After resizing /home directory on my Ubuntu 18.04 (used Gparted while booting from LinuxMint-LiveCD my Ubuntu boots exclusively in emergency mode. What can I do to fix it?

I ran lsblk in emergency mode, and saw that:

  1. my /dev/sda3 (/home) partition was unmounted (its size was changed)
  2. unallocated space presumably still is considered as part of sda device (because sda size is shown as before 931Gb), but not recognized as /dev/sda4 or anyhow.

After mounting /dev/sda3 to the system I am able to start a normal session, but after reboot it happens again.

What can I do to make my Ubuntu boot normally again?

Content of /etc/fstab:

# <file system> <mount point>   <type>  <options>       <dump>  <pass>
# / was on /dev/sda2 during installation
UUID=d5eb2396-e9df-4a63-84da-d628c915d809 /               ext4    errors=remount-ro 0       1
# /boot/efi was on /dev/sda1 during installation
UUID=3E0D-5C34  /boot/efi       vfat    utf8,umask=007,gid=46 0       1
# /home was on /dev/sda3 during installation
UUID=f79558ec-8e55-4fa5-81ed-b6c77c87a43b /home           ext4    defaults        0       2
/swapfile                                 none            swap    sw              0       0
  • It will help if you add the contents of /etc/fstab and the output of the command blkid to your question Mar 19, 2019 at 13:09
  • 1
    Welcome to AskUbuntu! Unfortunately you've added your blkid output twice and your fstab content not at all. Please copy and paste text rather than posting images of console output. Thank you for helping us help you
    – Elder Geek
    Mar 19, 2019 at 18:28
  • 3
    Welcome to Ask Ubuntu! What are the error messages from the failed boot? Also please do not post screenshots of the terminal. Paste the text directly to your question and apply code formatting.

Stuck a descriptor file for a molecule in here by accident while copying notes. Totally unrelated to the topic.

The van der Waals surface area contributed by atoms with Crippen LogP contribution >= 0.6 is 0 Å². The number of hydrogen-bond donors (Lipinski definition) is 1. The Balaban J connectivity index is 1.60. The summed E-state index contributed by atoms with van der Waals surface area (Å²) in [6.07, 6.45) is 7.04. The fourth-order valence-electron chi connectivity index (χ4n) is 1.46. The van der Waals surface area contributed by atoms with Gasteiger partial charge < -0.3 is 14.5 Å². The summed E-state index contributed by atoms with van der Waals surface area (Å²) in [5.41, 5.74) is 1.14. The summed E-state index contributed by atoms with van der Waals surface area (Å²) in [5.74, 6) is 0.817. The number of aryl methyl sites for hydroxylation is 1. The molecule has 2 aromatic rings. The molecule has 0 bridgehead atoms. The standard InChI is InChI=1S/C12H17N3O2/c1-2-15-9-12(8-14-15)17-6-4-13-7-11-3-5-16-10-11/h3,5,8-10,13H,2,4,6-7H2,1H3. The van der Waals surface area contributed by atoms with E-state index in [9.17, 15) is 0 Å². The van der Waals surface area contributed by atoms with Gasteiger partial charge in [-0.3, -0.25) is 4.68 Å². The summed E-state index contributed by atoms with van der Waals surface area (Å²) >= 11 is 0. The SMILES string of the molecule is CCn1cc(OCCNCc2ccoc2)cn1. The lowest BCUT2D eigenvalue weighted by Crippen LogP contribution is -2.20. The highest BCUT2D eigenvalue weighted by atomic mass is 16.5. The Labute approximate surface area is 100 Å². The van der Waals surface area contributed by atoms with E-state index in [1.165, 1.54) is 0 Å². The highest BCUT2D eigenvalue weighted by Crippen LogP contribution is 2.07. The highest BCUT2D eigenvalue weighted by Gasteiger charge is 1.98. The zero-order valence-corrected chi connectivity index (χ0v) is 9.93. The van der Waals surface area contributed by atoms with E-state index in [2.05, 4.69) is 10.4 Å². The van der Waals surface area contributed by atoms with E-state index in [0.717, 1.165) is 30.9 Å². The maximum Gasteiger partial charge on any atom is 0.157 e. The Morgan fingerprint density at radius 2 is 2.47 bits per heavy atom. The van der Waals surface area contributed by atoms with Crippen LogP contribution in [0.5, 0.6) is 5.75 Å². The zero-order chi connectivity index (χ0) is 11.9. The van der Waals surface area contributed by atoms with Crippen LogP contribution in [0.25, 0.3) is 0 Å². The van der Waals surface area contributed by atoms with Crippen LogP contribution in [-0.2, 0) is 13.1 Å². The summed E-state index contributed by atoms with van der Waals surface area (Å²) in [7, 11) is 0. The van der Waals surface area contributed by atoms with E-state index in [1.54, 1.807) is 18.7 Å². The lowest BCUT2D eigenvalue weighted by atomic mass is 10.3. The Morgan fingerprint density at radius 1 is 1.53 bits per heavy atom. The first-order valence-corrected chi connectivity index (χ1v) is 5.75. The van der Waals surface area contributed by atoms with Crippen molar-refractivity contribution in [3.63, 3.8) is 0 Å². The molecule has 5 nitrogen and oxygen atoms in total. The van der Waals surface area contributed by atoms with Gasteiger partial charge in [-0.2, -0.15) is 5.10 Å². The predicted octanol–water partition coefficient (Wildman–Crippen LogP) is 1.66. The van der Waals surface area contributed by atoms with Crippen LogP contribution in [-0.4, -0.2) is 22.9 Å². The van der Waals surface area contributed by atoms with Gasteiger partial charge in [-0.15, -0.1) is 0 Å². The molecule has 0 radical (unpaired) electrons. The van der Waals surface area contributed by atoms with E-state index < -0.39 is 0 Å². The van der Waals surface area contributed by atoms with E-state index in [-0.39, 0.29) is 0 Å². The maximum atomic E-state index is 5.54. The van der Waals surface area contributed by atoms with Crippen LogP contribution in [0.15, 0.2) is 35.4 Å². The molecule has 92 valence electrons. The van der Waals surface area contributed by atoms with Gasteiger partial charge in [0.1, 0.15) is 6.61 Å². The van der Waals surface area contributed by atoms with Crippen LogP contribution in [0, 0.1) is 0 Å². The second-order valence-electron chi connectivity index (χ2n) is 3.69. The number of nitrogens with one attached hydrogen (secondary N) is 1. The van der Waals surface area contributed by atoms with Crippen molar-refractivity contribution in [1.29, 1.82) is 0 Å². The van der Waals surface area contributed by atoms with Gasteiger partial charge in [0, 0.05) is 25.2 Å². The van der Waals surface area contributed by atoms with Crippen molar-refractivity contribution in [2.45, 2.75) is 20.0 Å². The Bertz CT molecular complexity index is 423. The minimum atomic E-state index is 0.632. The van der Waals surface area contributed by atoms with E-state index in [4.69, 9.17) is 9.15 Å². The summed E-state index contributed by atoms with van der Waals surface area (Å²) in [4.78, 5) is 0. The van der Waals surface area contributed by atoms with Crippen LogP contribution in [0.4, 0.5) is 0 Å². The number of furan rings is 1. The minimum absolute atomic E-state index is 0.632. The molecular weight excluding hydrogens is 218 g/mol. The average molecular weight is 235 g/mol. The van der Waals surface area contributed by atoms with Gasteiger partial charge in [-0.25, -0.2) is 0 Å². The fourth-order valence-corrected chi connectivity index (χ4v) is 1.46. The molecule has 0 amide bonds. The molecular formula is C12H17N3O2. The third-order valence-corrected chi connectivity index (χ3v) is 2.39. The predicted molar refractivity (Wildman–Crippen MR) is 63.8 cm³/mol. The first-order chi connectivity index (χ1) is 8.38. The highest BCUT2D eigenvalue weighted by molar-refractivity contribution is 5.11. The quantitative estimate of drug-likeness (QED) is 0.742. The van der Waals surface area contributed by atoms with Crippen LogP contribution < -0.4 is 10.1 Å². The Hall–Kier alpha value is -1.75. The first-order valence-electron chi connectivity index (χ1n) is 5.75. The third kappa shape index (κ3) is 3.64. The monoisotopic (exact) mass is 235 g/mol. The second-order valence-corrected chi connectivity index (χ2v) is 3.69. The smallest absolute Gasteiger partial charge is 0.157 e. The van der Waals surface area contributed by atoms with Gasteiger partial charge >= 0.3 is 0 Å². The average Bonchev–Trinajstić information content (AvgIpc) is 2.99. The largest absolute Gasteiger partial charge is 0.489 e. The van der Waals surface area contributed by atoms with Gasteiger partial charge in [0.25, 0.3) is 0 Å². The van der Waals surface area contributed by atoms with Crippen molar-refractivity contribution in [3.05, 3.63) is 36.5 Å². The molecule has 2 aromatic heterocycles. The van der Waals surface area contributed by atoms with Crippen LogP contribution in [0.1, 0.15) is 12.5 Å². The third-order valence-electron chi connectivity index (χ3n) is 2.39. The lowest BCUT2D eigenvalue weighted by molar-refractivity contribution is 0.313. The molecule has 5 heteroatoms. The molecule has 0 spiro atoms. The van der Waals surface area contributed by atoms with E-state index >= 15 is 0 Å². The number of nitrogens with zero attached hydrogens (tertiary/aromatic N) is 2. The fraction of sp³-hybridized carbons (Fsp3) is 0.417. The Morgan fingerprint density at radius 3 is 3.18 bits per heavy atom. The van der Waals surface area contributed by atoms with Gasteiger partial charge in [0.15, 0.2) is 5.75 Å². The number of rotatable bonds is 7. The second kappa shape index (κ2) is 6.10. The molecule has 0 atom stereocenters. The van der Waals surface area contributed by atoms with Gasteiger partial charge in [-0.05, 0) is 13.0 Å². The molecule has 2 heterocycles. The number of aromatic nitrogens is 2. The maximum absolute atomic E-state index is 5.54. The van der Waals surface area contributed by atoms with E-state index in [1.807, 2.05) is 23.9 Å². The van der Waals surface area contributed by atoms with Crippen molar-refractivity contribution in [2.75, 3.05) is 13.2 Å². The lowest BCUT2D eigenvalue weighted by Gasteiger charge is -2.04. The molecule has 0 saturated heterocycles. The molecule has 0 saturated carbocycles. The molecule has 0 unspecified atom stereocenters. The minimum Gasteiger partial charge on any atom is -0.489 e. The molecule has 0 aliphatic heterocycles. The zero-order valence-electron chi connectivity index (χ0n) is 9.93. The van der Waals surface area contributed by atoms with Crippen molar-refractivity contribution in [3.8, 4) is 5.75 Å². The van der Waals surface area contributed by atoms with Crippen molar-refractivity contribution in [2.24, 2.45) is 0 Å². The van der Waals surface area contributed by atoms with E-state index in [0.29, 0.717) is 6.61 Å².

– Melebius
    Mar 20, 2019 at 10:11
  • Re. "P.S. I'm sorry for posting images instead of pasting text, I just find it yet confusing to deal with local markup rules. If I'd just pasted output here it would look unreadable, images do the job much better", Please read points 1-5 in this question.
    – DK Bose
    Mar 21, 2019 at 2:25
  • 1
    I'd upvote question if you fixed images of code, that really grinds my gears. Paste code from terminal. Mar 21, 2019 at 4:08

1 Answer 1


I solved the problem in the following manner:

  1. In the emergency mode, I ran journalctl -xb | less and searched for errors.

It appeared that /dev/sda3 couldn't pass control sum check and therefore was refused to be mounted. Fortunately right there was a proposition to run manually fsck /dev/sda3 to fix it.

  1. I ran fsck /dev/sda3 and, in a while, it fixed the problem.

Since then I didn't have problems booting into Ubuntu.

  • Less of a good idea, but another thing that may pass for a possible solution, in a similar case, is to change the value of <pass> parameter from 2 to 0 in /etc/fstab file for the corresponding partition. Then it won't be checked at all by fsck wiki. Probably, maybe handy if certain properties of a partition change very often
    – Ivan K.
    Mar 21, 2019 at 9:08
  • While I understand what you would be doing if you changed the value of <pass> I would not encourage you to do this. Failing the boot fsck indicates that there is a problem with the file system structure, and proceeding further could place the data stored on your disc in danger. Mar 22, 2019 at 14:01

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